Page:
Snake's Back In 'Escape From L.A.' (The Patriot
News/Jul 15/1996/US) By Ian Spelling
Snake Plissken (Kurt Russell) is back.
The anti-hero protagonist of the 1981 sci-fi cult classic Escape From New
York returns in Escape From L.A., a $50 million sequel that will open
Also back in action is John Carpenter, who directed the original Escape
as well as Halloween (1978) and Starman (1984).
So why now for a sequel?
"It was a great time to get together with Kurt and (producer) Debra Hill because
of what's been happening to Los Angeles,'' Carpenter says by telephone from an
editing bay in Hollywood, where he's fine-tuning his film.
"We've had earthquakes, mudslides, riots, fires and drive-by shootings. We're a
disaster-prone, edge-of-destruction, apocalyptic town nobody ever seems to
leave. Everybody stays and talks about how beautiful it is,'' he says.
"So we - I wrote the movie with Kurt and Debra - decided it was time to do to
L.A. what we did to New York in 1981,'' he adds.
The first film was set in 1997, with Plissken on a mission to rescue the
president (Donald Pleasance) from a prison called Manhattan. Now it's 2013, and
a new highly moralistic America has arisen in reaction to crime and immorality.
Americans are banned from smoking, drinking, drugs, foul language, red meat, and
sex outside marriage.
The president (Cliff Robertson) was elected for life, and lawbreakers are
deported to L.A. Island, which became an island in 1999 after an earthquake
separated Los Angeles from the mainland.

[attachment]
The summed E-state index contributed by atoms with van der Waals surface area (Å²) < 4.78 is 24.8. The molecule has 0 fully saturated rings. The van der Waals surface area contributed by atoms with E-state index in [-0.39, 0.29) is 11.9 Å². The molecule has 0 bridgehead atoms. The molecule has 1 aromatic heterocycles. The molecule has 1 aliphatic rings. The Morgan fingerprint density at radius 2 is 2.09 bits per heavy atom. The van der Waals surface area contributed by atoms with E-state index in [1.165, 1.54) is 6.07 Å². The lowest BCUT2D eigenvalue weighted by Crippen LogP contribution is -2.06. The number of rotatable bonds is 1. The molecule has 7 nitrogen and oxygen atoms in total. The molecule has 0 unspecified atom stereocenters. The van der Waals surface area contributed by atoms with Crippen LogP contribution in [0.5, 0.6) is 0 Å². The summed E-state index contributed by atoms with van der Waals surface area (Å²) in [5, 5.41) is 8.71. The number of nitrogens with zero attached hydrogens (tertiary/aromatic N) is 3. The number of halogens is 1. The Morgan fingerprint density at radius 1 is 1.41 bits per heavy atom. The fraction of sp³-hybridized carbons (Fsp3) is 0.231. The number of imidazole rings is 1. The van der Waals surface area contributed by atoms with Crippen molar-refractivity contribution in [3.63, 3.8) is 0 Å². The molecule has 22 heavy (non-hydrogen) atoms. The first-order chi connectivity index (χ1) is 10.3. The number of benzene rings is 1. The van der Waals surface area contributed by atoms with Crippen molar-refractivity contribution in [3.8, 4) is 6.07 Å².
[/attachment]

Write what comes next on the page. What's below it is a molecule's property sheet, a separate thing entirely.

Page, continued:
"What you've got is an L.A. that's Armageddon, the Wild West and Hell rolled
into one,'' Carpenter, 48, says.
"The president's daughter, Utopia (A.J. Langer), has a doomsday device that she
took into L.A. Island and gives to Cuervo Jones (George Corraface), who's
leading an effort to overthrow the president and attack America.
"Snake has to go into L.A. Island, get the device and kill Utopia.''
Carpenter notes that working again with Russell, who also appeared in the
director's Elvis (1979), The Thing (1982) and Big Trouble in
Little China (1986), was "a dream.''
He adds that Russell's performance retains its enigmatic appeal.
"Snake doesn't care about you, doesn't want to know or hurt you,'' Carpenter
says. "He just wants to get to the next 60 seconds, so if you get in his way
he'll be like a rattlesnake and bite you.
"He won't be corrupted by authority... I think we all have a little of that
until it's beaten out of us.
"It hasn't been beaten out of Snake yet. He's just the ultimate cool.''
The release of Escape II marks something of a comeback for Carpenter. His
output over the past decade includes such box-office disappointments as
Prince of Darkness (1987), Memoirs of an Invisible Man (1992), In
the Mouth of Madness (1994) and Village of the Damned (1995).
So, does Carpenter consider Escape II a comeback?
"It's another movie, my 18th,'' he responds. "I really don't worry about those
things. I love the film and think it's great.
"It's dark, fun, and there are a few scenes I've never seen anything like
If Escape II takes off, is there another Plissken adventure snaking up
"Earth,'' Carpenter reveals. "If we do another one, it'll probably be Escape